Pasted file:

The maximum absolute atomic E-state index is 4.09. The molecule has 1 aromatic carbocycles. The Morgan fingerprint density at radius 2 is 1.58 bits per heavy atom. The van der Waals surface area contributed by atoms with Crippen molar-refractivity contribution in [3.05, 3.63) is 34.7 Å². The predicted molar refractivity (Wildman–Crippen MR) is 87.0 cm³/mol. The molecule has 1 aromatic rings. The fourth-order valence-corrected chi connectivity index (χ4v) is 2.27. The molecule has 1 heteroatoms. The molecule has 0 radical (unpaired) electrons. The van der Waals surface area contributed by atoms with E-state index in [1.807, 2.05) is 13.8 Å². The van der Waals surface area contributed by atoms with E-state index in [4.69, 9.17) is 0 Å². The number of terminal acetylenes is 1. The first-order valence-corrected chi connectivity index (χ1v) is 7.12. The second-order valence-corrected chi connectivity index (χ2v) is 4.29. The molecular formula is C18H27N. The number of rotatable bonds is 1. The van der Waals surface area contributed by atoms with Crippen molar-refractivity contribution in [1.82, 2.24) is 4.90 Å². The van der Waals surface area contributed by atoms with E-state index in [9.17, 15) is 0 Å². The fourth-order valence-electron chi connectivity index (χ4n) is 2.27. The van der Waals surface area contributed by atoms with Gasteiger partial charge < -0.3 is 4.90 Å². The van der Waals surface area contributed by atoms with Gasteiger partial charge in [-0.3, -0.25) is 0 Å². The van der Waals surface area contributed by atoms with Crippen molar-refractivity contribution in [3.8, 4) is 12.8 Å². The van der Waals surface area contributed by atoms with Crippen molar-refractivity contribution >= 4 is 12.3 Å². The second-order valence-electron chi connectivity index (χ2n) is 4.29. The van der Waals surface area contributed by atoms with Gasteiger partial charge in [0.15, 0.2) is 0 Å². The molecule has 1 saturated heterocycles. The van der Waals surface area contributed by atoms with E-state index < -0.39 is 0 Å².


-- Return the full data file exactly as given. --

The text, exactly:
The maximum absolute atomic E-state index is 4.09. The molecule has 1 aromatic carbocycles. The Morgan fingerprint density at radius 2 is 1.58 bits per heavy atom. The van der Waals surface area contributed by atoms with Crippen molar-refractivity contribution in [3.05, 3.63) is 34.7 Å². The predicted molar refractivity (Wildman–Crippen MR) is 87.0 cm³/mol. The molecule has 1 aromatic rings. The fourth-order valence-corrected chi connectivity index (χ4v) is 2.27. The molecule has 1 heteroatoms. The molecule has 0 radical (unpaired) electrons. The van der Waals surface area contributed by atoms with E-state index in [1.807, 2.05) is 13.8 Å². The van der Waals surface area contributed by atoms with E-state index in [4.69, 9.17) is 0 Å². The number of terminal acetylenes is 1. The first-order valence-corrected chi connectivity index (χ1v) is 7.12. The second-order valence-corrected chi connectivity index (χ2v) is 4.29. The molecular formula is C18H27N. The number of rotatable bonds is 1. The van der Waals surface area contributed by atoms with Crippen molar-refractivity contribution in [1.82, 2.24) is 4.90 Å². The van der Waals surface area contributed by atoms with E-state index in [9.17, 15) is 0 Å². The fourth-order valence-electron chi connectivity index (χ4n) is 2.27. The van der Waals surface area contributed by atoms with Gasteiger partial charge < -0.3 is 4.90 Å². The van der Waals surface area contributed by atoms with Gasteiger partial charge in [-0.3, -0.25) is 0 Å². The van der Waals surface area contributed by atoms with Crippen molar-refractivity contribution in [3.8, 4) is 12.8 Å². The van der Waals surface area contributed by atoms with Crippen molar-refractivity contribution >= 4 is 12.3 Å². The second-order valence-electron chi connectivity index (χ2n) is 4.29. The van der Waals surface area contributed by atoms with Gasteiger partial charge in [0.15, 0.2) is 0 Å². The molecule has 1 saturated heterocycles. The van der Waals surface area contributed by atoms with E-state index < -0.39 is 0 Å².